“Wigmaker” is the title story in a collection of C. E. Coughlan’s short prose pieces published in 2007 by Smart Cookie Publishing.
Every day she sits down at a table by the window and cuts long pieces of hair and sews them together onto mesh caps and backing strips. Sometimes she clasps the strands into ponytails, or trims them into bobs and shags, and when they are wigs, she puts on rubber gloves, dips the wigs into big pails of water and squeezes them out with her hands. She plugs in a blow dryer and curling iron and brings out a tray of mousse, gel, hairspray, combs and brushes. She spends hours combing and tweaking each wig, and fits them over white plaster heads that sit in rows on shelves along the back wall. On sunny days the blinds are closed so you can’t see in, and when it’s cloudy, she pulls the blinds open and there are more wigs than on the day before: dark reds, nut browns, jet blacks, a wavy blond one and a few that look orange. Sometimes all the heads have wigs on them; sometimes they’re bare. One day my favourite wig—the thick blond one with the waves—was gone. Maybe the new owner is a cross-dresser, or a chemo patient, or perhaps a married woman who wants to change the dull-eyed way her husband looks at her. On Sundays the blinds are always closed. What do plaster heads do on their day off?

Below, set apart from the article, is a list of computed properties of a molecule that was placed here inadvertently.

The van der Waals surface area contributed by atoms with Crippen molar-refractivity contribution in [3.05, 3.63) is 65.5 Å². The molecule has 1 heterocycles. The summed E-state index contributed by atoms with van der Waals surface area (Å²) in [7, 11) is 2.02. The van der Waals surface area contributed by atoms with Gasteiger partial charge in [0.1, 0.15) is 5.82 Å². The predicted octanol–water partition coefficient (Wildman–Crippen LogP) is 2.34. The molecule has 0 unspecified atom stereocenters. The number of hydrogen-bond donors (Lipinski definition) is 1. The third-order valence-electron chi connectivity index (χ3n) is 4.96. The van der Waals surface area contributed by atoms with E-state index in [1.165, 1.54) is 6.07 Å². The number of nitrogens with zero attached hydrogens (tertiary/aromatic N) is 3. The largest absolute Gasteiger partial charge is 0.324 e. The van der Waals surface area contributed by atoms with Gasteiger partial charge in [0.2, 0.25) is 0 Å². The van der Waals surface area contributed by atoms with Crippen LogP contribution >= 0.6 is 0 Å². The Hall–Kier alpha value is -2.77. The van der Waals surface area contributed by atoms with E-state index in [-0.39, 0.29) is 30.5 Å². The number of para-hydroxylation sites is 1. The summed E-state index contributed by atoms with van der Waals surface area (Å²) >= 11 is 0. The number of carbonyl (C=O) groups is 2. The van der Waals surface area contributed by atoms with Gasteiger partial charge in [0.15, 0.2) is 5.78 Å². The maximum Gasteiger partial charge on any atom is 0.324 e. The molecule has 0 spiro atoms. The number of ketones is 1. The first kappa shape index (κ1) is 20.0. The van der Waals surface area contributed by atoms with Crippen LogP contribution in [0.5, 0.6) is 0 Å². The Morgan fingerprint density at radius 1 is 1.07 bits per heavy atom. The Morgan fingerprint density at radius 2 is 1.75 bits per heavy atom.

Most afternoons, she cleans the heads that don’t have wigs with a feather duster, and sometimes she cradles two or three in her arms close to her chest, wipes them with a washcloth and rocks back and forth. Last week she got up on a stepladder to reach for the black crimped wig and bumped one of the heads, and it teetered for a moment, then fell and hit the desk and smashed into pieces. She climbed down, picked up a dustpan and brush, and dropped from view. I imagined her on her hands and knees on the floor, sweeping and crawling along. When she got up, she put away the scissors and glue, tucked the hair into bins, sat by the window and rested her head in her hands. She was still sitting there, head in hands, hours later when it got dark. The next day was cloudy and she pulled open the blinds and stood in front of the shelves. She did not take off her coat. She did not slide rubber gloves over her slim hands. She just stood there and stared at the heads. Eventually she climbed the ladder and rearranged the heads according to the colour of their wigs, from light to dark, and when she was finished, she pushed the work desk away from the window and turned off the lights.